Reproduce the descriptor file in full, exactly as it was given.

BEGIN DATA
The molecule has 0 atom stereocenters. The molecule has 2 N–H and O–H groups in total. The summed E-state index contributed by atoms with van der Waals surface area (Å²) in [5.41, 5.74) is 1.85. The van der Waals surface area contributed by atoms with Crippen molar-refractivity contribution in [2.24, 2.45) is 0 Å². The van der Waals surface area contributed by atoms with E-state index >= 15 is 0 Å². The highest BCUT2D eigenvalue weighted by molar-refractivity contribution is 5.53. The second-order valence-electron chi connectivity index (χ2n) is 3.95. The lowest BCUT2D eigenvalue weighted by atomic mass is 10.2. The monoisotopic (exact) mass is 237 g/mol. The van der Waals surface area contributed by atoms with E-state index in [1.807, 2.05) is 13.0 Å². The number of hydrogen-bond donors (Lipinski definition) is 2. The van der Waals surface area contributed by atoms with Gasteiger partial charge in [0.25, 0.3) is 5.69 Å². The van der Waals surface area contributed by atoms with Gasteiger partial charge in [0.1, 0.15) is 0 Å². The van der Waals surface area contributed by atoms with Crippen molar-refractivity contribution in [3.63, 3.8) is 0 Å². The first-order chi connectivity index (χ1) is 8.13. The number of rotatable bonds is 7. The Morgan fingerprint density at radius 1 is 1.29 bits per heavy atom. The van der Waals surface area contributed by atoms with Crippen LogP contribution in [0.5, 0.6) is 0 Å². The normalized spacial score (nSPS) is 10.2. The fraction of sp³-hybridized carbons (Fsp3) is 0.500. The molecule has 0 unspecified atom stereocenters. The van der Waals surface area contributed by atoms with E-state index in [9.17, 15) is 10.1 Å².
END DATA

The molecule has 0 atom stereocenters. The molecule has 2 N–H and O–H groups in total. The summed E-state index contributed by atoms with van der Waals surface area (Å²) in [5.41, 5.74) is 1.85. The van der Waals surface area contributed by atoms with Crippen molar-refractivity contribution in [2.24, 2.45) is 0 Å². The van der Waals surface area contributed by atoms with E-state index >= 15 is 0 Å². The highest BCUT2D eigenvalue weighted by molar-refractivity contribution is 5.53. The second-order valence-electron chi connectivity index (χ2n) is 3.95. The lowest BCUT2D eigenvalue weighted by atomic mass is 10.2. The monoisotopic (exact) mass is 237 g/mol. The van der Waals surface area contributed by atoms with E-state index in [1.807, 2.05) is 13.0 Å². The number of hydrogen-bond donors (Lipinski definition) is 2. The van der Waals surface area contributed by atoms with Gasteiger partial charge in [0.25, 0.3) is 5.69 Å². The van der Waals surface area contributed by atoms with Gasteiger partial charge in [0.1, 0.15) is 0 Å². The van der Waals surface area contributed by atoms with Crippen molar-refractivity contribution in [3.63, 3.8) is 0 Å². The first-order chi connectivity index (χ1) is 8.13. The number of rotatable bonds is 7. The Morgan fingerprint density at radius 1 is 1.29 bits per heavy atom. The van der Waals surface area contributed by atoms with Crippen LogP contribution in [0.5, 0.6) is 0 Å². The normalized spacial score (nSPS) is 10.2. The fraction of sp³-hybridized carbons (Fsp3) is 0.500. The molecule has 0 unspecified atom stereocenters. The van der Waals surface area contributed by atoms with E-state index in [9.17, 15) is 10.1 Å².